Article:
Burning calories Question

How do you prepare for the rigorous physical requirements of high elevation adventure? Strength and endurance are key, but are only part of a more complex equation. How do you prepare for changes in altitude, exposure, diet, etc.? How do you mentally prepare? Learn from others and share what you know about training in advance for outdoor adventures.
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dave54
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Re: Burning calories Question

Post by dave54 » Tue Apr 04, 2017 11:18 am

rlown wrote:what about if you're 140lbs and carrying a 36lb pack?...
The same as a 176 lb person. You burn about the same calories whether the weight is on your back or inside your skin.
BTW if you are 140lbs naked on the scale, do not forget to add the weight of your clothes and shoes. The pack is not the only weight your body is carrying.

Many now recommend calculating calories per mile instead of per hour -- more accurate. Per hour does not factor in speed (you burn more calories the faster you hike, but then you are covering the miles in less time). Using per mile is independent of speed.

Factoring in slope is more problematic. If it is round trip then ignore slope. The extra effort involved in going uphill is mostly offset by the lesser effort needed going downhill. Not completely offset, but close enough for quick estimates.

Of course, the old adage says the best exercise to lose weight is pushaways at the dinner table. ;)


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oldranger
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Re: Burning calories Question

Post by oldranger » Tue Apr 04, 2017 9:47 pm

Been wearing a fitbit lately and have found that drinking beer and reeling in fish lefthanded are great ways to get lots of steps in!
Mike

Who can't do everything he used to and what he can do takes a hell of a lot longer!

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John Harper
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Re: Burning calories Question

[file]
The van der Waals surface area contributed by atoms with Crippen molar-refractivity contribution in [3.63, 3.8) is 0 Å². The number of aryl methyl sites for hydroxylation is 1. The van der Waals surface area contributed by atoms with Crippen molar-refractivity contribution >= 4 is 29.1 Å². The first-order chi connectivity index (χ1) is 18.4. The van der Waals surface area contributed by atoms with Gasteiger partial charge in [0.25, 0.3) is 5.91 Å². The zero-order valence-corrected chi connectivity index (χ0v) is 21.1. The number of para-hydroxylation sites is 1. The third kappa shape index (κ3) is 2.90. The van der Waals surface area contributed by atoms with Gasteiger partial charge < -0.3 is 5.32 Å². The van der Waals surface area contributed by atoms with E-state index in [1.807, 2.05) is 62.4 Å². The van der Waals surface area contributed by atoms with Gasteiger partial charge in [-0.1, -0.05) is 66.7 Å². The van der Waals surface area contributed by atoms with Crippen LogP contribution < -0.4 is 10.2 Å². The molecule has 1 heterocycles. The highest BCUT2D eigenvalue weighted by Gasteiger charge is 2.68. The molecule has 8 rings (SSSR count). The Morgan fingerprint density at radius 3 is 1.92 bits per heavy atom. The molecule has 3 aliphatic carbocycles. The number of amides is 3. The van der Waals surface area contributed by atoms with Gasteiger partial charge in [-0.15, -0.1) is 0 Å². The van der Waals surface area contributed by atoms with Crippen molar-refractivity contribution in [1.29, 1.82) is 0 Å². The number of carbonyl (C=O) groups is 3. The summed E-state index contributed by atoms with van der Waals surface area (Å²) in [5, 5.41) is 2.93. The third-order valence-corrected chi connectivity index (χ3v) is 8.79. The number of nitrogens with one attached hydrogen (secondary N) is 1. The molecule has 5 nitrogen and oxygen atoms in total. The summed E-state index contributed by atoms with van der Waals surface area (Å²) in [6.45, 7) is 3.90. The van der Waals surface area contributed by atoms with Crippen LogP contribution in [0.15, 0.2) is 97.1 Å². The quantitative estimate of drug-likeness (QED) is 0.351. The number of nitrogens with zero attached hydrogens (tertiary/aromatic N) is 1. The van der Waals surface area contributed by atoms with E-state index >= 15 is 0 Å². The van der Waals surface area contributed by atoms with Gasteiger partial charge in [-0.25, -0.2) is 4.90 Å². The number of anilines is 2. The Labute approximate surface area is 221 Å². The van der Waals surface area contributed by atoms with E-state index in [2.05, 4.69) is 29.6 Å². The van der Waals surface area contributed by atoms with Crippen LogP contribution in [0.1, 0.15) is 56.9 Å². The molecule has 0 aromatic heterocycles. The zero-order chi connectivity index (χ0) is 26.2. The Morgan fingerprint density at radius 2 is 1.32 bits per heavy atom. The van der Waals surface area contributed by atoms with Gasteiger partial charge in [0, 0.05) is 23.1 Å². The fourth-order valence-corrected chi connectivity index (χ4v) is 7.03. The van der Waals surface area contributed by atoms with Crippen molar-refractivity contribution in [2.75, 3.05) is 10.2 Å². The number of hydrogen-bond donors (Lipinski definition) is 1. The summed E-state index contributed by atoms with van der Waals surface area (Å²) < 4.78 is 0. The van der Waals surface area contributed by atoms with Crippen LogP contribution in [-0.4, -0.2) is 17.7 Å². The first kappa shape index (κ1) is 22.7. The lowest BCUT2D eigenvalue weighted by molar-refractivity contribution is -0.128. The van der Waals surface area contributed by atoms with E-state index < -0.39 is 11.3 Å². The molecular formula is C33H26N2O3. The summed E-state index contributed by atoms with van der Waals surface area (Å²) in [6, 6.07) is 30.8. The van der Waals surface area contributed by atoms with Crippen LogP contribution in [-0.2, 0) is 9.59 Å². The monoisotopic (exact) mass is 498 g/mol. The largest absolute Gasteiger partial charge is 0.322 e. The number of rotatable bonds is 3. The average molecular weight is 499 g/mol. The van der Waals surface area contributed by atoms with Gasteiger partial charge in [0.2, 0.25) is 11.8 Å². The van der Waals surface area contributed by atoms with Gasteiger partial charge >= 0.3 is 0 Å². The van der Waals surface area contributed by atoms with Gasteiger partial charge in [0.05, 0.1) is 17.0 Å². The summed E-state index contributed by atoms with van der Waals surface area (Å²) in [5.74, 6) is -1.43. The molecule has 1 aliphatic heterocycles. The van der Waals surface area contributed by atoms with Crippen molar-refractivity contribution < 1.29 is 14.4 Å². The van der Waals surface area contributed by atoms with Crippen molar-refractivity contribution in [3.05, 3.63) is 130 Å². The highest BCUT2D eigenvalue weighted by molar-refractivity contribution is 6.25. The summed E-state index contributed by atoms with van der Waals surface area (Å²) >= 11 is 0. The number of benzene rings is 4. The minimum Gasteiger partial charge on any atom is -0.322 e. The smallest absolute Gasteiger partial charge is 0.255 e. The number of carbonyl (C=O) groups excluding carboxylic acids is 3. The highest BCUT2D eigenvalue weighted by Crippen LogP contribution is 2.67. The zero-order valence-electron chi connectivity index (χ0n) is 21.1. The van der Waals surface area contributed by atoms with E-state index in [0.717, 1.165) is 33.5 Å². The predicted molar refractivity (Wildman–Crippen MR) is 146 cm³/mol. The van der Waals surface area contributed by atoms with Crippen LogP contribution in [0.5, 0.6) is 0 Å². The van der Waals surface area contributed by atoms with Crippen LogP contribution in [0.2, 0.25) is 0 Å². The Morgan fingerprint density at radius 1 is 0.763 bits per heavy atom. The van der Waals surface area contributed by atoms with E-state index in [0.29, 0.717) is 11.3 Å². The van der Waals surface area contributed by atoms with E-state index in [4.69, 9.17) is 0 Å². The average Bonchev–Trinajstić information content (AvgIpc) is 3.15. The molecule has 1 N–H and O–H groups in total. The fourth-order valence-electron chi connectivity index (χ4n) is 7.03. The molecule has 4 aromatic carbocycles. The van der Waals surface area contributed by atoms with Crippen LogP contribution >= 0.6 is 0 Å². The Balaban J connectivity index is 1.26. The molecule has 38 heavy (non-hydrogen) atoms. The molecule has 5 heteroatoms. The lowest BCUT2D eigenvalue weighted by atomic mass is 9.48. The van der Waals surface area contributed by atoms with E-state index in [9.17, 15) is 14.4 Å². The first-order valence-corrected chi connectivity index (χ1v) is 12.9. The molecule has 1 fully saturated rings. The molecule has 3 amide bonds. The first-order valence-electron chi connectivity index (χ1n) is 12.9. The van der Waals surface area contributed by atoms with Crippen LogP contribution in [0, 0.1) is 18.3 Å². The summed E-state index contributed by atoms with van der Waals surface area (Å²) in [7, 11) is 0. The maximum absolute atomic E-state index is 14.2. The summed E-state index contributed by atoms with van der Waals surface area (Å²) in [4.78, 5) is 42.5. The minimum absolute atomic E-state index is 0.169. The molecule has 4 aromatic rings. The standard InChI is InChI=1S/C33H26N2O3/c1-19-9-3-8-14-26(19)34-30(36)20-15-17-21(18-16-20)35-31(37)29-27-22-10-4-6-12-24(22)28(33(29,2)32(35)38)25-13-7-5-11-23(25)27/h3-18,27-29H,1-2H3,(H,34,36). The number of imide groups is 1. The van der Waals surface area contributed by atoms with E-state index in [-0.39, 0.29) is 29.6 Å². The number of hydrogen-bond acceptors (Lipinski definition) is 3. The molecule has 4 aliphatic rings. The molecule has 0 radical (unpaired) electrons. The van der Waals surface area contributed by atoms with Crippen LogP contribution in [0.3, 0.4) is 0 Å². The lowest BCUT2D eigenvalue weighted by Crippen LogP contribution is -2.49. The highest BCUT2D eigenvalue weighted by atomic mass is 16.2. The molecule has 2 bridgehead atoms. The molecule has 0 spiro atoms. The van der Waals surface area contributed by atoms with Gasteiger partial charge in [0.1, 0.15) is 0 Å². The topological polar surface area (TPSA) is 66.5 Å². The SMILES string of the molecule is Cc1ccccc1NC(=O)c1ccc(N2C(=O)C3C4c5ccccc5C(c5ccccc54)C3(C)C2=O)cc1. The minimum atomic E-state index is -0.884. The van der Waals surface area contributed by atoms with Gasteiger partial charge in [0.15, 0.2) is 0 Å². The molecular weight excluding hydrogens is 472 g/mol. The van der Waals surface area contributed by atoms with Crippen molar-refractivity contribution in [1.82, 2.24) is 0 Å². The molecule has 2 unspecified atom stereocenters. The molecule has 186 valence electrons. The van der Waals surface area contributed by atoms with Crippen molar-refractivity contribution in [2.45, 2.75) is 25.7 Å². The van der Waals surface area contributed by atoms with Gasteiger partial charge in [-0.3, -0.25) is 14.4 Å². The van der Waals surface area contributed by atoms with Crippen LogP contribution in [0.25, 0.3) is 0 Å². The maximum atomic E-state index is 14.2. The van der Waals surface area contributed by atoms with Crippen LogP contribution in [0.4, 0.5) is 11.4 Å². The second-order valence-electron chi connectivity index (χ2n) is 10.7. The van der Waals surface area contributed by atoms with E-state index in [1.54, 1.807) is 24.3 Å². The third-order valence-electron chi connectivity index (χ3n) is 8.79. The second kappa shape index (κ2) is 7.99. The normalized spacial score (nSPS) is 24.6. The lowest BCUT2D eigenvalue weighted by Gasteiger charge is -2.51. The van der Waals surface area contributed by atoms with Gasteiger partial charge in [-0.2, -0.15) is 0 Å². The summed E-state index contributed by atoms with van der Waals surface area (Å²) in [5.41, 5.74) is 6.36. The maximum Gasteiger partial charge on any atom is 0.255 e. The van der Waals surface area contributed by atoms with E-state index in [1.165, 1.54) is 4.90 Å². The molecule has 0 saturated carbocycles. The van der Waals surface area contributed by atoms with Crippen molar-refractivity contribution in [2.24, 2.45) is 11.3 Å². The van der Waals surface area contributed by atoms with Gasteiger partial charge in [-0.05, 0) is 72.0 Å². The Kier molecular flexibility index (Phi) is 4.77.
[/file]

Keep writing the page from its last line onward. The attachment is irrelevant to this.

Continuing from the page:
Post by John Harper » Wed Jun 06, 2018 12:03 pm

rlown wrote:oh.. you haven't experienced Metoprolol or Lisinopril yet.
What's with Lisinopril? I've been on it a couple years, no issues. I had no idea my BP was so high, diet always good, plenty of exercise, no weight issues. Doc told me it was genetics.

John

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Re: Burning calories Question

Post by Wandering Daisy » Tue Oct 23, 2018 9:17 pm

I have just been trying out a lot of those on-line calorie calculators to see what they say the calories I burn in a typical backpack day. I sort of already know this based on the calories I actually take in my rations and weight loss over the summer season. Problem is, these calculators seem to under-estimate the calories I burn. I have a spreadsheet for my rations so I know exactly how many calories I take, what I do not eat when I come back, and how much weight I loose for the summer. According to those basal metabolic calculators, my base calories are only 1200 calories a day. I ration 2,200-2,400 calories per day on trips and over a 10 day trip will loose about 1-2 pounds. But I then eat normally back in town, so over the entire backpack season will lose 5-8 pounds. It takes me until about Christmas to gain that back.

The on-line calculators assume sidewalks or smooth surface trails. The missing pieces of the puzzle to apply these to backpacking is the elevation gain and off-trail travel. I think we do a lot of mini-elevation gain off trail stepping over obstacles. I also think individual basal metabolic rate varies with people, even if they are of the same age, weight, height and gender. Another unknown is how your digestion actually uptakes calories. According to those charts, I am supposed to gain weight with what I eat backpacking, not loose weight!

Regarding the statement that elevation gain and loss equal out: I disagree that uphill miles and downhill miles even out the difference between walking on the flat and going up and down. For me, going downhill is a bit easier, but I still have to exert a lot of effort to counter balance gravity and that takes energy, especially with a pack on my back. I mean, I am really leaning on my poles, exerting energy.

Just saying that all that theory is interesting, but simply paying attention to my weight, and tweaking my exercise and eating off-season works for me. My upper limit is 118 pounds. At that point, if I still gain, I exercise more and eat less. My alarm bell is 120- at which point I do an actual short term diet. Interesting, but I do not really NEED to know exactly how many calories my walking or bicycling burn. I think we over-value exercise for weight loss. I have to walk 5 miles at 3.5 mph (my dog walk) to burn off one piece of apple pie or two servings of wine. Exercise is more important simply to keep our muscles in shape so we can continue backpacking, particularly as we get older.

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Re: Burning calories Question

Post by freestone » Wed Oct 24, 2018 10:12 am

There is another way of burning additional calories and its called stress. If you are stressed in your life, you're burning calories, chess players burn up to 600 additional calories by just sitting there worrying about their next move. Stressed about that apple pie? Good, you are burning calories by doing so.